Discussions that mention demerol

Addiction & Recovery board


Thank you Lisa, Rockingham...and Michelle from another thread!

Thanks so much for the birthday wishes, your thoughts and words really do mean a lot to me. It's like you said, Lisa, I do feel as if I know many of you and I do have pictures in my mind of what everyone looks like, and I sincerely consider you all my friends, even though for now it is in the "virtual reality" sense! Seriously, you all have made such an impact on my life, that there is no other way to think of you than as a very good friend of mine.

This birthday was so different from my b'days of the past. My last b'day that I had that did not involve pain pills was probably around when I turned 18. Ever since then, I've always had a way of getting pills for "those special days!" Ick... I remember the pills and what kind and how many from most b'days, but I don't recall the people or the events of the day, so I hope that this b'day will be the start of a new tradition and I will always have different memories to fill my mental scrapbook with.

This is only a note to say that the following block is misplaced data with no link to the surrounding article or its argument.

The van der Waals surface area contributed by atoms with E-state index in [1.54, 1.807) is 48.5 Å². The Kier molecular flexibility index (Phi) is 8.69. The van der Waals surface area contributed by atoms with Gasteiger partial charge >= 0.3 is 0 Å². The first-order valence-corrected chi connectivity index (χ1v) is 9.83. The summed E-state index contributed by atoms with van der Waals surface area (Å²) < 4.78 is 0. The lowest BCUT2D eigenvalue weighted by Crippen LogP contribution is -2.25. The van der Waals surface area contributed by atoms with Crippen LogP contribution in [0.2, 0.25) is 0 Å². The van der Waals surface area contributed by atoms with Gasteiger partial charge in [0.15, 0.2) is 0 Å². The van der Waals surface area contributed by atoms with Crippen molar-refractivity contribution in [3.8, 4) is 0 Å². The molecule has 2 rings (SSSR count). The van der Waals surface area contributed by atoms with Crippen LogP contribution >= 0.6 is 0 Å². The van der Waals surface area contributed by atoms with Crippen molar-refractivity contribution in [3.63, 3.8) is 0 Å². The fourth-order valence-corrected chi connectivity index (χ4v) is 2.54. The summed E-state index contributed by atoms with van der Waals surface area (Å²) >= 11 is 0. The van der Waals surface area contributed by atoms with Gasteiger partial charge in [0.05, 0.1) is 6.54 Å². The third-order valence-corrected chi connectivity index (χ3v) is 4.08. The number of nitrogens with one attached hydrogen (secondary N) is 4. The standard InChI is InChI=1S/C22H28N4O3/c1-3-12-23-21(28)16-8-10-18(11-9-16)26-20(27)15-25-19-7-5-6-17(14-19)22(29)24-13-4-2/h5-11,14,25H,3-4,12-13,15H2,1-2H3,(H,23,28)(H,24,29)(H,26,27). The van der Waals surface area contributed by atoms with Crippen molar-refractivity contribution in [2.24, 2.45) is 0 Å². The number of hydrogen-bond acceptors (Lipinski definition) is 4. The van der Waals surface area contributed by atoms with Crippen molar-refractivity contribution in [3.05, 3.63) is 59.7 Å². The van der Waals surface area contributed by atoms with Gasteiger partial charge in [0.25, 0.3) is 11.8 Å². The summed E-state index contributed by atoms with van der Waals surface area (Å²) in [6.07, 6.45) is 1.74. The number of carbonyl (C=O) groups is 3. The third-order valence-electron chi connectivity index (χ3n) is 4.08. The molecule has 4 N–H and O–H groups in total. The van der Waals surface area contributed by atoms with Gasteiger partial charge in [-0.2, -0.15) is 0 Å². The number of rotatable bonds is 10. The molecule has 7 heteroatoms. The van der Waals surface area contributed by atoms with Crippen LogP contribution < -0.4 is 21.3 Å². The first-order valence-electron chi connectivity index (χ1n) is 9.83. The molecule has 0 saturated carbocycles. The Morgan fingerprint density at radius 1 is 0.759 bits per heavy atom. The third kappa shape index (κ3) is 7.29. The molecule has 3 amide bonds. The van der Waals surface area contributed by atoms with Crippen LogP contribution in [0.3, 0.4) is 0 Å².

How I spent my day...well, I went to the clinic and took my dose, then I stayed for my first group meeting. It was so wonderful! There were only 4 of us, and then the head of the counseling dept. to lead the group along with the meth clinic director. We did an exercise in cognitive behavior, and I found it so enlightening and also a reality check that I've only begun to scrape the surface of this thing known as addiction. We had to write down an event that triggered an angry response in us, and then discuss it and learn a different way to handle a situation like that if it were to ever happen again. Well, when they got to me, and I read them mine, I heard lots of "oh man," and "oooh, wow, really?!" My anger inducing situation was my relapse in August...so I wrote down "Using for a migraine last month." I got so much help and the group focused primarily on my example, although we did go through each person's example as well. I guess because mine was an admittance of using, it was a good one to address for a group of addicts. So I spent my morning with strangers with whom, by the end of an hour, I felt they were no longer strangers. One was a 22-yr. old man who had been an addict since he was 15...got into his mother's demerol at a very young age. Another was a woman much like myself, she is 40 and addicted to pain pills, but the mind-blowing thing is that her husband put her in detox for 5 days and now thinks she's "cured." Little does he know that she is on methadone! She waits till he's gone to work and her kids are in school and then she comes to the clinic. I was so surprised, and I asked her why she didn't tell him? Her answer was, "he'd kill me..." I felt really bad for her. The other lady was a 40ish Latino woman who reminded me of Charo! Her accent, her energy, all of it! She was so cool, and her anger inducing moment was when a lady whom she is letting stay with her until she gets back on her feet, took one of her last 3 packs of cigarettes and left a note and some money in its place. We spent a lot of time talking about her rational and irrational reaction and thoughts about what happened, and she ended up realizing that it wasn't the actual incident that caused her this much anger, it was that she expected this lady to know that what she did was beyond her personal boundaries with respect to her belongings, etc. It was quite an eye-opening session that's for sure, so my present to myself was going to a group meeting where I learned that contained within most actions an addict does is either an expression of love or a seeking of it.